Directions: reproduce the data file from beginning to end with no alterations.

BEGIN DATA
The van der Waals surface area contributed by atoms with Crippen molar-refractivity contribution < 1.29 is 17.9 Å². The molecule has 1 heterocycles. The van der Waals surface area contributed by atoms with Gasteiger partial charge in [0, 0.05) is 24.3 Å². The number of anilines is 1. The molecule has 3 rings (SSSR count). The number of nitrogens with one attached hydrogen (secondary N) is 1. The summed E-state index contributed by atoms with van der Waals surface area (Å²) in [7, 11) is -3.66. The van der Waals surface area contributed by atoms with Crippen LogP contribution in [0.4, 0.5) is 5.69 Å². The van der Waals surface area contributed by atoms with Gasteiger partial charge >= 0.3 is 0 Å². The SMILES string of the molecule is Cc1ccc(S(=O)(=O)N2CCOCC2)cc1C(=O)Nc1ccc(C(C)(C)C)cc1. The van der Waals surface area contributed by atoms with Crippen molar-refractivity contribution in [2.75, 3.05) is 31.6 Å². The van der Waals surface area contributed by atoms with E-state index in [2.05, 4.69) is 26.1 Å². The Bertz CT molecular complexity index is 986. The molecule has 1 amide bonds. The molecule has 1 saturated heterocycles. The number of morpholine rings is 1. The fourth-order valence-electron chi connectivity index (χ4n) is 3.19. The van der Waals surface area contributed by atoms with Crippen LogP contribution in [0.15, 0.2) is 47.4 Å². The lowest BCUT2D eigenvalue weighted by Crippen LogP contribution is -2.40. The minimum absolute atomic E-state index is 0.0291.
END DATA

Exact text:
The van der Waals surface area contributed by atoms with Crippen molar-refractivity contribution < 1.29 is 17.9 Å². The molecule has 1 heterocycles. The van der Waals surface area contributed by atoms with Gasteiger partial charge in [0, 0.05) is 24.3 Å². The number of anilines is 1. The molecule has 3 rings (SSSR count). The number of nitrogens with one attached hydrogen (secondary N) is 1. The summed E-state index contributed by atoms with van der Waals surface area (Å²) in [7, 11) is -3.66. The van der Waals surface area contributed by atoms with Crippen LogP contribution in [0.4, 0.5) is 5.69 Å². The van der Waals surface area contributed by atoms with Gasteiger partial charge >= 0.3 is 0 Å². The SMILES string of the molecule is Cc1ccc(S(=O)(=O)N2CCOCC2)cc1C(=O)Nc1ccc(C(C)(C)C)cc1. The van der Waals surface area contributed by atoms with Crippen molar-refractivity contribution in [2.75, 3.05) is 31.6 Å². The van der Waals surface area contributed by atoms with E-state index in [2.05, 4.69) is 26.1 Å². The Bertz CT molecular complexity index is 986. The molecule has 1 amide bonds. The molecule has 1 saturated heterocycles. The number of morpholine rings is 1. The fourth-order valence-electron chi connectivity index (χ4n) is 3.19. The van der Waals surface area contributed by atoms with Crippen LogP contribution in [0.15, 0.2) is 47.4 Å². The lowest BCUT2D eigenvalue weighted by Crippen LogP contribution is -2.40. The minimum absolute atomic E-state index is 0.0291.